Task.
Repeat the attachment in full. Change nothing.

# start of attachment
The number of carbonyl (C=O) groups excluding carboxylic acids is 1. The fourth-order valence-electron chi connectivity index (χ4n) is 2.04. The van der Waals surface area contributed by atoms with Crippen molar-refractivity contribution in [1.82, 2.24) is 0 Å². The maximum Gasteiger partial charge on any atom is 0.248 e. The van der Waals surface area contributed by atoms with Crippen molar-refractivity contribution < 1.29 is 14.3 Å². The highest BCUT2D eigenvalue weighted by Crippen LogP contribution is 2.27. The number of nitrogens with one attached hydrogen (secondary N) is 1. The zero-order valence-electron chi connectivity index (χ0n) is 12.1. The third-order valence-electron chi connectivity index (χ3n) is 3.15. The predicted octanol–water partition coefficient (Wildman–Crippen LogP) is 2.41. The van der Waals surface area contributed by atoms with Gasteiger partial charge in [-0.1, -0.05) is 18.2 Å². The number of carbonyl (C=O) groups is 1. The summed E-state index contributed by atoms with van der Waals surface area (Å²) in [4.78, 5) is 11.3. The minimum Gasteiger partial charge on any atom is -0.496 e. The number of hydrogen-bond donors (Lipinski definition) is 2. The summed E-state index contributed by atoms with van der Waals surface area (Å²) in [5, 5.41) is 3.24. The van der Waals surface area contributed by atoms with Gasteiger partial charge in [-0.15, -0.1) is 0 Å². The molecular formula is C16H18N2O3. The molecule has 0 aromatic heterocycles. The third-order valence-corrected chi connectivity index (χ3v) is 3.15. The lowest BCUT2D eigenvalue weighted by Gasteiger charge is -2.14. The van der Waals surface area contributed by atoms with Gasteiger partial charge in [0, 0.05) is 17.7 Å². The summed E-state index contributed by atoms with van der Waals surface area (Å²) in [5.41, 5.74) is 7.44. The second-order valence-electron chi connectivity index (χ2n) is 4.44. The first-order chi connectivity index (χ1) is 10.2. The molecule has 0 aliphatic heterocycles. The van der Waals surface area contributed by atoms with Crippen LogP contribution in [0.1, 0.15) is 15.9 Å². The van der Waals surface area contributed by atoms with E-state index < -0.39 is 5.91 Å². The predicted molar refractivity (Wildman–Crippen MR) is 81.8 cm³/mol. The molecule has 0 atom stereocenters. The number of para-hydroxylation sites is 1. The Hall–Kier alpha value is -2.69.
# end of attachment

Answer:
The number of carbonyl (C=O) groups excluding carboxylic acids is 1. The fourth-order valence-electron chi connectivity index (χ4n) is 2.04. The van der Waals surface area contributed by atoms with Crippen molar-refractivity contribution in [1.82, 2.24) is 0 Å². The maximum Gasteiger partial charge on any atom is 0.248 e. The van der Waals surface area contributed by atoms with Crippen molar-refractivity contribution < 1.29 is 14.3 Å². The highest BCUT2D eigenvalue weighted by Crippen LogP contribution is 2.27. The number of nitrogens with one attached hydrogen (secondary N) is 1. The zero-order valence-electron chi connectivity index (χ0n) is 12.1. The third-order valence-electron chi connectivity index (χ3n) is 3.15. The predicted octanol–water partition coefficient (Wildman–Crippen LogP) is 2.41. The van der Waals surface area contributed by atoms with Gasteiger partial charge in [-0.1, -0.05) is 18.2 Å². The number of carbonyl (C=O) groups is 1. The summed E-state index contributed by atoms with van der Waals surface area (Å²) in [4.78, 5) is 11.3. The minimum Gasteiger partial charge on any atom is -0.496 e. The number of hydrogen-bond donors (Lipinski definition) is 2. The summed E-state index contributed by atoms with van der Waals surface area (Å²) in [5, 5.41) is 3.24. The van der Waals surface area contributed by atoms with Gasteiger partial charge in [-0.15, -0.1) is 0 Å². The molecular formula is C16H18N2O3. The molecule has 0 aromatic heterocycles. The third-order valence-corrected chi connectivity index (χ3v) is 3.15. The lowest BCUT2D eigenvalue weighted by Gasteiger charge is -2.14. The van der Waals surface area contributed by atoms with Gasteiger partial charge in [0, 0.05) is 17.7 Å². The summed E-state index contributed by atoms with van der Waals surface area (Å²) in [5.41, 5.74) is 7.44. The second-order valence-electron chi connectivity index (χ2n) is 4.44. The first-order chi connectivity index (χ1) is 10.2. The molecule has 0 aliphatic heterocycles. The van der Waals surface area contributed by atoms with Crippen LogP contribution in [0.1, 0.15) is 15.9 Å². The van der Waals surface area contributed by atoms with E-state index < -0.39 is 5.91 Å². The predicted molar refractivity (Wildman–Crippen MR) is 81.8 cm³/mol. The molecule has 0 atom stereocenters. The number of para-hydroxylation sites is 1. The Hall–Kier alpha value is -2.69.